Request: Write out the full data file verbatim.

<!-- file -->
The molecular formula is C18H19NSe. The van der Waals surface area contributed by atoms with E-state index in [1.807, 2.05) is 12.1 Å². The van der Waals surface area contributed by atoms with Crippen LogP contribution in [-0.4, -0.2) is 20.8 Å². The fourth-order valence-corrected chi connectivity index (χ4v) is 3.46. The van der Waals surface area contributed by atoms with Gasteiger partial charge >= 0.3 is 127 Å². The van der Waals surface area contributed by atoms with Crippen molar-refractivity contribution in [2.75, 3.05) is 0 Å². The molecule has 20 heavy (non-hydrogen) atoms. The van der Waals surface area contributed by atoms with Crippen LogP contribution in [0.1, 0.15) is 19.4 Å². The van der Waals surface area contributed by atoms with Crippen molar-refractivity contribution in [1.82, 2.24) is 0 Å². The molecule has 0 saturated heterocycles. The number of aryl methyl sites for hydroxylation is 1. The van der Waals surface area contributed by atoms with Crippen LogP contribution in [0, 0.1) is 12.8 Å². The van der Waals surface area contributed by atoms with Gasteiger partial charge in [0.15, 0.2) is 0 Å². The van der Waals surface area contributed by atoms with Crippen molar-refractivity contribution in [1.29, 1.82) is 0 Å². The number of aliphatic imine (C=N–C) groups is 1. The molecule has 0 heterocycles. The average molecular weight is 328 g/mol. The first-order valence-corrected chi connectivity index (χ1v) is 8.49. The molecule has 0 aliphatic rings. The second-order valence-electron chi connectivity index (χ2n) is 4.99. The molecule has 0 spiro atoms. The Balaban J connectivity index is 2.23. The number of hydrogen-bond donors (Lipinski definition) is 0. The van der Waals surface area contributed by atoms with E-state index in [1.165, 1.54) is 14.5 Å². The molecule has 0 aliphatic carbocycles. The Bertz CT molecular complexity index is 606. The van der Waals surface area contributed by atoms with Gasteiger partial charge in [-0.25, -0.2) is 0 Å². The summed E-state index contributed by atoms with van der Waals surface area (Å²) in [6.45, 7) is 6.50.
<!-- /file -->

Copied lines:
The molecular formula is C18H19NSe. The van der Waals surface area contributed by atoms with E-state index in [1.807, 2.05) is 12.1 Å². The van der Waals surface area contributed by atoms with Crippen LogP contribution in [-0.4, -0.2) is 20.8 Å². The fourth-order valence-corrected chi connectivity index (χ4v) is 3.46. The van der Waals surface area contributed by atoms with Gasteiger partial charge >= 0.3 is 127 Å². The van der Waals surface area contributed by atoms with Crippen molar-refractivity contribution in [2.75, 3.05) is 0 Å². The molecule has 20 heavy (non-hydrogen) atoms. The van der Waals surface area contributed by atoms with Crippen LogP contribution in [0.1, 0.15) is 19.4 Å². The van der Waals surface area contributed by atoms with Crippen molar-refractivity contribution in [1.82, 2.24) is 0 Å². The molecule has 0 saturated heterocycles. The number of aryl methyl sites for hydroxylation is 1. The van der Waals surface area contributed by atoms with Crippen LogP contribution in [0, 0.1) is 12.8 Å². The van der Waals surface area contributed by atoms with Gasteiger partial charge in [0.15, 0.2) is 0 Å². The van der Waals surface area contributed by atoms with Crippen molar-refractivity contribution in [1.29, 1.82) is 0 Å². The number of aliphatic imine (C=N–C) groups is 1. The molecule has 0 heterocycles. The average molecular weight is 328 g/mol. The first-order valence-corrected chi connectivity index (χ1v) is 8.49. The molecule has 0 aliphatic rings. The second-order valence-electron chi connectivity index (χ2n) is 4.99. The molecule has 0 spiro atoms. The Balaban J connectivity index is 2.23. The number of hydrogen-bond donors (Lipinski definition) is 0. The van der Waals surface area contributed by atoms with E-state index in [1.165, 1.54) is 14.5 Å². The molecule has 0 aliphatic carbocycles. The Bertz CT molecular complexity index is 606. The van der Waals surface area contributed by atoms with Gasteiger partial charge in [-0.25, -0.2) is 0 Å². The summed E-state index contributed by atoms with van der Waals surface area (Å²) in [6.45, 7) is 6.50.